The media’s silence on the March for Life

posted at 5:25 pm on January 24, 2012 by Tina Korbe

My hopes for a Time magazine spread about the March for Life protesters are fading fast. For the fifth year in a row, The New York Times ignored the March for Life, which drew at least a hundred thousand participants in D.C. alone. NewsBusters reports:

For the fifth year in a row, there was no story in the Times print edition on the annual March for Life against abortion in Washington, D.C., which every year draws massive crowds in unpromising weather on the anniversary of Roe v. Wade, the Supreme Court’s decision legalizing abortion. …

As Times Watch reported last January, the 2011 print edition of the Times did not feature an actual news story of the thousands who marched in frigid weather, just two photos with the caption “Abortion Opponents Rally On the National Mall,” above a three-sentence description that led to a link to photographs online. That was actually a vast improvement; the Times in print absolutely ignored the March for Life in 2010, 2009, and 2008 (a 300-word story marked the 2007 March for Life on January 23 of that year).

The Times is far more eager to publicize protests in support of liberal causes, no matter how puny. When four protesters marched in support of the doomed Dream Act to grant amnesty to illegal immigrant students, the Times marked the occasion with a 780-word story.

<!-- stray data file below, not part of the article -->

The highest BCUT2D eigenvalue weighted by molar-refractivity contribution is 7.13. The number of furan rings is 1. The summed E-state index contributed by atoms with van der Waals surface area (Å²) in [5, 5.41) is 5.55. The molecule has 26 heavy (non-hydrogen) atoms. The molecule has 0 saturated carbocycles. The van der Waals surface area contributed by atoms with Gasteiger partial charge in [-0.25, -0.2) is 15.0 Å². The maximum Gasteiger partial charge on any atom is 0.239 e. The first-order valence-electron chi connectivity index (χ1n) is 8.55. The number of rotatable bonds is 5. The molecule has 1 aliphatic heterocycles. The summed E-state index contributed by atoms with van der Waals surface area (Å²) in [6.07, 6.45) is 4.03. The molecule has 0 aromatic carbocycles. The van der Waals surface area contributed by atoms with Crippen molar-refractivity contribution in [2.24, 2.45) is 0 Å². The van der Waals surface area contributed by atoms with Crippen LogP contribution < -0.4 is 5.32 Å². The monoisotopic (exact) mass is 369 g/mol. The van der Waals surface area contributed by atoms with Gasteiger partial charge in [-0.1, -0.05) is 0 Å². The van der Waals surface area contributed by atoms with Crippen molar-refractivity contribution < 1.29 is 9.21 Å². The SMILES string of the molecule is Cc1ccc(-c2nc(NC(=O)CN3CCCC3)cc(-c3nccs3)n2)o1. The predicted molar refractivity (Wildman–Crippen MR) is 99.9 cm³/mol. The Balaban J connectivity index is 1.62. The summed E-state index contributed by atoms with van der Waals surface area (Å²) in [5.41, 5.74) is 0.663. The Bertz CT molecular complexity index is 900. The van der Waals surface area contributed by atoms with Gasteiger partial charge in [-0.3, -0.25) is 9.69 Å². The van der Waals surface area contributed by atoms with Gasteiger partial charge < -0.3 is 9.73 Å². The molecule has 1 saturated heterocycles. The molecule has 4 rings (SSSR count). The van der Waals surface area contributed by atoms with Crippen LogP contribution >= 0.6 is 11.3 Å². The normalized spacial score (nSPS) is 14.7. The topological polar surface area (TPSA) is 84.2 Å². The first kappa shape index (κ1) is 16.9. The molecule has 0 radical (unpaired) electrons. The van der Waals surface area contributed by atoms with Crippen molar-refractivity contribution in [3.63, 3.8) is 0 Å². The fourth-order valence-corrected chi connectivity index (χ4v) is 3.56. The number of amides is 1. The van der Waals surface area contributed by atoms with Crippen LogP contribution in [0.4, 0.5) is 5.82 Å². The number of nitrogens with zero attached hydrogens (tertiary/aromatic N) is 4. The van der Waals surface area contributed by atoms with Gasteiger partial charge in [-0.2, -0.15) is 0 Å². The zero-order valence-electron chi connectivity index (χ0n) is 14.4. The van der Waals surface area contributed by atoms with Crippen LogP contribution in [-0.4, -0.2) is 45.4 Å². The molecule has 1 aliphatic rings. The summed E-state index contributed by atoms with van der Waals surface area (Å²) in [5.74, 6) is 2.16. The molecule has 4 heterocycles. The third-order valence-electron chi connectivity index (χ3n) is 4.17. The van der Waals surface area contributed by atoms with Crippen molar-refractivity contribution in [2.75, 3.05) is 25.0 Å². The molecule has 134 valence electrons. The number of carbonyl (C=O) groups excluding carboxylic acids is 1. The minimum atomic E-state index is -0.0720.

Believe it or not, it gets worse. The NYT has a special standing feature on its blog, The Caucus, to document “Happenings in Washington” and not even that included a reference to the March. It did, however, mention that the N.H.L. Stanley Cup Champions, the Boston Bruins, would be honored by the president at the White House. Important stuff.

Meanwhile, about 50,000 people participated in the West Coast March for Life and, according to a tweet from Michelle Malkin, not even the local media turned out to cover it.

As a reminder to journalists who’ve forgotten, in general, the bigger the size and scope of the event, the more newsworthy it is. That means a protest of 100,000 is generally more newsworthy than a protest of 10.

As always, I’m less troubled by media bias than I am by the media pretense of objectivity. Even if “objectivity” refers more to “a unity of method … than aim,” as the authors of The Elements of Journalism suggest, the NYT clearly lacks it. A “unity of method” would require that reporters go about determining newsworthiness using the same standards every time. Unless one such standard at The Times is “Is this a liberal event?” then the NYT reporters clearly don’t reliably follow the same method in their selection of stories.

Then again, if NYT editors are willing to admit that the political ideology behind an event does partly determine the amount of coverage they give an event, then I’d be more willing to admit they’re objective in the sense of using a uniform method. ThinkProgress, for example, uniformly and reliably covers news of interest to a left-leaning readership — and ignores news that runs contrary to the political principles its editors espouse. That, in a way, is both more transparent and more objective than purporting to be a paper of national record that only haphazardly records events according to the whims of reporters and editors.


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